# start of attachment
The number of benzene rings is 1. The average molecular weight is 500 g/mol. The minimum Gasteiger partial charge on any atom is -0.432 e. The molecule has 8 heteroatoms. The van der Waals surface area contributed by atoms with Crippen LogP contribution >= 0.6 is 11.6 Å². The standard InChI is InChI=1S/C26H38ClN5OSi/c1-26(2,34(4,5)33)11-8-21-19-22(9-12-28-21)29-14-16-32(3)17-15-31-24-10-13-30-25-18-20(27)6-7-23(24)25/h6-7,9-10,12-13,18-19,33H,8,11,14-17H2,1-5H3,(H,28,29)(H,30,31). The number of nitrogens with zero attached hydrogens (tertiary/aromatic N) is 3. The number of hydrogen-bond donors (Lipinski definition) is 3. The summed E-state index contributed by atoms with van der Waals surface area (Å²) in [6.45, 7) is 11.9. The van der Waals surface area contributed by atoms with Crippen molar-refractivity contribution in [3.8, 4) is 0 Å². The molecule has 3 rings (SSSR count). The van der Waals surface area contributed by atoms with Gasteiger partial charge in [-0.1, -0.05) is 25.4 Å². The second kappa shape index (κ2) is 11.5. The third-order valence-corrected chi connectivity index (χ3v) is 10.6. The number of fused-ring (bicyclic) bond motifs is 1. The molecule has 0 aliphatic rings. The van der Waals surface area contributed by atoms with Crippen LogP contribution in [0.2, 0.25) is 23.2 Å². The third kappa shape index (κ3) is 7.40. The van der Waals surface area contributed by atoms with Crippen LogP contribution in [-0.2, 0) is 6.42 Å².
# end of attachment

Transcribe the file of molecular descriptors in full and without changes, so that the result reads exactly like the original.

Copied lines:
The number of benzene rings is 1. The average molecular weight is 500 g/mol. The minimum Gasteiger partial charge on any atom is -0.432 e. The molecule has 8 heteroatoms. The van der Waals surface area contributed by atoms with Crippen LogP contribution >= 0.6 is 11.6 Å². The standard InChI is InChI=1S/C26H38ClN5OSi/c1-26(2,34(4,5)33)11-8-21-19-22(9-12-28-21)29-14-16-32(3)17-15-31-24-10-13-30-25-18-20(27)6-7-23(24)25/h6-7,9-10,12-13,18-19,33H,8,11,14-17H2,1-5H3,(H,28,29)(H,30,31). The number of nitrogens with zero attached hydrogens (tertiary/aromatic N) is 3. The number of hydrogen-bond donors (Lipinski definition) is 3. The summed E-state index contributed by atoms with van der Waals surface area (Å²) in [6.45, 7) is 11.9. The van der Waals surface area contributed by atoms with Crippen molar-refractivity contribution in [3.8, 4) is 0 Å². The molecule has 3 rings (SSSR count). The van der Waals surface area contributed by atoms with Gasteiger partial charge in [-0.1, -0.05) is 25.4 Å². The second kappa shape index (κ2) is 11.5. The third-order valence-corrected chi connectivity index (χ3v) is 10.6. The number of fused-ring (bicyclic) bond motifs is 1. The molecule has 0 aliphatic rings. The van der Waals surface area contributed by atoms with Crippen LogP contribution in [0.2, 0.25) is 23.2 Å². The third kappa shape index (κ3) is 7.40. The van der Waals surface area contributed by atoms with Crippen LogP contribution in [-0.2, 0) is 6.42 Å².